From extinction to re-introduction: Brief history of Indian cheetah

08:21 AM Sep 13, 2022 | PTI |

New Delhi: Prime Minister Narendra Modi is set to release eight cheetahs that are being brought from Namibia in the Kuno National Park in Madhya Pradesh on his birthday on September 17.


The cheetah is the only large carnivore that got completely wiped out from India, mainly due to its use for coursing, sport hunting, overhunting, and habitat loss.

Maharaja Ramanuj Pratap Singh Deo of Korea, Madhya Pradesh is believed to have killed the last three cheetahs in the country in 1947. In 1952, the Indian government officially declared the cheetah extinct in the country.

The growl of the cheetah once echoed across the country except in the high mountains, coastal areas, and the northeast.

Experts say the word ”cheetah” originates from the Sanskrit word ”chitraka”, meaning ”the spotted one”. In Bhopal and Gandhinagar, cave paintings dating back to the Neolithic age depict the cheetah.


According to ”The End of a Trail – The Cheetah in India”, a book written by Divyabhanusinh, the former vice-president of the Bombay Natural History Society (BNHS), Mughal emperor Akbar, who reigned from 1556 to 1605, had 1,000 cheetahs. The animals were used for hunting blackbucks and gazelles.

Akbar’s son Jahangir is said to have caught more than 400 antelopes by cheetah coursing in the pargana of Pala, Divyabhanusinh notes.

The capture of cheetahs for hunting and the difficulty to breed the animals in captivity led to a decline in their population.

According to Divyabhanusinh, the British in India had little interest in cheetah coursing, though they did sometimes shoot and spear the animals sitting on horses.

By the beginning of the 20th century, the Indian cheetah population had dipped to a few hundred and princes began to import African animals for coursing — around 200 were imported between 1918 and 1945.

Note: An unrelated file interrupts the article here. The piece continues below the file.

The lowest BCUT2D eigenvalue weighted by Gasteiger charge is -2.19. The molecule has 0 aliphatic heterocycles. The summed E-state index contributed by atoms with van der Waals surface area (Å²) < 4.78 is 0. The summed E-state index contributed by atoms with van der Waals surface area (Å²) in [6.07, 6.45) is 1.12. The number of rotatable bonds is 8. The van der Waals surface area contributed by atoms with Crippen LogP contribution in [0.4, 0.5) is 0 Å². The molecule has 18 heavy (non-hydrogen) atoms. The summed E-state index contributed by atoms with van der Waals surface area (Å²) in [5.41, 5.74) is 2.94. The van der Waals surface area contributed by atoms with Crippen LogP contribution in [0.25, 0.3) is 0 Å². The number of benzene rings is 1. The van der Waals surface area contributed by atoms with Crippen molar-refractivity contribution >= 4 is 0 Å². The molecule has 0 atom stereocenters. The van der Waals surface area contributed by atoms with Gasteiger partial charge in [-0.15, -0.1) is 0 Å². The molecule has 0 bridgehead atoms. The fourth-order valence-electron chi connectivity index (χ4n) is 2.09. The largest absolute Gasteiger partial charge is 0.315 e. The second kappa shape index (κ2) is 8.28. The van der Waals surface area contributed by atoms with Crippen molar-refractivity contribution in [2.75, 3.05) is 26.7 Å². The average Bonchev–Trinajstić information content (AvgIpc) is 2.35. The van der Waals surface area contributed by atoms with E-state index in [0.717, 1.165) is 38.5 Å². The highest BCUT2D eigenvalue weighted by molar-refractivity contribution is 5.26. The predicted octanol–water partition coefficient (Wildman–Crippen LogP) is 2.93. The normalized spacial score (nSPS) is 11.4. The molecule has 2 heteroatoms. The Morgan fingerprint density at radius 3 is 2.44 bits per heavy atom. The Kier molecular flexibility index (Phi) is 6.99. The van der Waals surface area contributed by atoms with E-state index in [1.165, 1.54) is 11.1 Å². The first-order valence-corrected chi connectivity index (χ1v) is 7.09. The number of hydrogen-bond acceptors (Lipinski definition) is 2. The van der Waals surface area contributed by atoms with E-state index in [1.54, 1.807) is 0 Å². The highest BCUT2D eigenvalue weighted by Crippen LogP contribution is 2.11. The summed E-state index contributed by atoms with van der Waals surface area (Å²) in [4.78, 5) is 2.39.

After the withdrawal of the British and the integration of the princely states with independent India, the sport died out as did the Indian cheetah.

At the first wildlife board meeting in independent India in 1952, the government had ”called for assigning special priority for the protection of the cheetah in central India” and a ”bold experimentation to preserve the cheetah” was suggested.

Subsequently, negotiations commenced with the Shah of Iran in the 1970s for bringing the Asiatic cheetah to India in exchange for Asiatic lions. Keeping in view the small Asiatic cheetah population of Iran and the genetic similarity between the Iranian and the African cheetah, it was decided to use the latter for introduction in India.

Attempts to bring cheetahs to the country were revived once more in 2009.

Ten sites were surveyed between 2010 and 2012. The Kuno National Park (KNP) in Madhya Pradesh was considered ready for receiving cheetahs with the least management interventions since a lot of investments were made in this protected area for reintroducing Asiatic lions, which are also an endangered species.

India signed a pact with Namibia in July for the re-introduction of cheetahs. Eight cheetahs — five females and four males — will depart from Namibia’s capital Windhoek on September 16 and reach the Jaipur airport on the morning of September 17, which is also the prime minister’s birthday.

The animals will then be flown to their new home — Kuno — in helicopters.


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